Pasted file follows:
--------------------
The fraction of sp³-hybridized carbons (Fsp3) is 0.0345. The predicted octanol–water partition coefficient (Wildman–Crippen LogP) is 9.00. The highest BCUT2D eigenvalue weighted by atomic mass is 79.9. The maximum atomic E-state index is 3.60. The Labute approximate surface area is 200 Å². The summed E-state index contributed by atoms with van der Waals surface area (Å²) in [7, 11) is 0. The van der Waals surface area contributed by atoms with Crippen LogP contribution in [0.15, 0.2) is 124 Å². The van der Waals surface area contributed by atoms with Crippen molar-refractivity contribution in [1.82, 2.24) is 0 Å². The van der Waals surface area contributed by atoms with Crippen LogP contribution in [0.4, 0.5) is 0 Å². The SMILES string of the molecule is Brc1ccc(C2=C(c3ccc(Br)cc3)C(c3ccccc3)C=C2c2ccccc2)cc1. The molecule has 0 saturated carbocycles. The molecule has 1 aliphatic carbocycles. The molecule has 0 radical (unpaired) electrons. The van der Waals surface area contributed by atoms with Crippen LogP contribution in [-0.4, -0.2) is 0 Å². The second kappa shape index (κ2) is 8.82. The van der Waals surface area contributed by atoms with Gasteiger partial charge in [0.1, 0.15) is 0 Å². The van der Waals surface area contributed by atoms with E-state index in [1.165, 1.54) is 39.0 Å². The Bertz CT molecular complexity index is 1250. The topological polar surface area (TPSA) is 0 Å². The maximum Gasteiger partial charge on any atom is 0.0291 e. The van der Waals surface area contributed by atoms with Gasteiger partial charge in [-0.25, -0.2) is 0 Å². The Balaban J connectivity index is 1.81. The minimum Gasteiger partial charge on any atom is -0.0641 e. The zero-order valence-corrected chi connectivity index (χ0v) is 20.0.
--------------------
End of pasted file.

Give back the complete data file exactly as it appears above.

The fraction of sp³-hybridized carbons (Fsp3) is 0.0345. The predicted octanol–water partition coefficient (Wildman–Crippen LogP) is 9.00. The highest BCUT2D eigenvalue weighted by atomic mass is 79.9. The maximum atomic E-state index is 3.60. The Labute approximate surface area is 200 Å². The summed E-state index contributed by atoms with van der Waals surface area (Å²) in [7, 11) is 0. The van der Waals surface area contributed by atoms with Crippen LogP contribution in [0.15, 0.2) is 124 Å². The van der Waals surface area contributed by atoms with Crippen molar-refractivity contribution in [1.82, 2.24) is 0 Å². The van der Waals surface area contributed by atoms with Crippen LogP contribution in [0.4, 0.5) is 0 Å². The SMILES string of the molecule is Brc1ccc(C2=C(c3ccc(Br)cc3)C(c3ccccc3)C=C2c2ccccc2)cc1. The molecule has 0 saturated carbocycles. The molecule has 1 aliphatic carbocycles. The molecule has 0 radical (unpaired) electrons. The van der Waals surface area contributed by atoms with Crippen LogP contribution in [-0.4, -0.2) is 0 Å². The second kappa shape index (κ2) is 8.82. The van der Waals surface area contributed by atoms with Gasteiger partial charge in [0.1, 0.15) is 0 Å². The van der Waals surface area contributed by atoms with E-state index in [1.165, 1.54) is 39.0 Å². The Bertz CT molecular complexity index is 1250. The topological polar surface area (TPSA) is 0 Å². The maximum Gasteiger partial charge on any atom is 0.0291 e. The van der Waals surface area contributed by atoms with Gasteiger partial charge in [-0.25, -0.2) is 0 Å². The Balaban J connectivity index is 1.81. The minimum Gasteiger partial charge on any atom is -0.0641 e. The zero-order valence-corrected chi connectivity index (χ0v) is 20.0.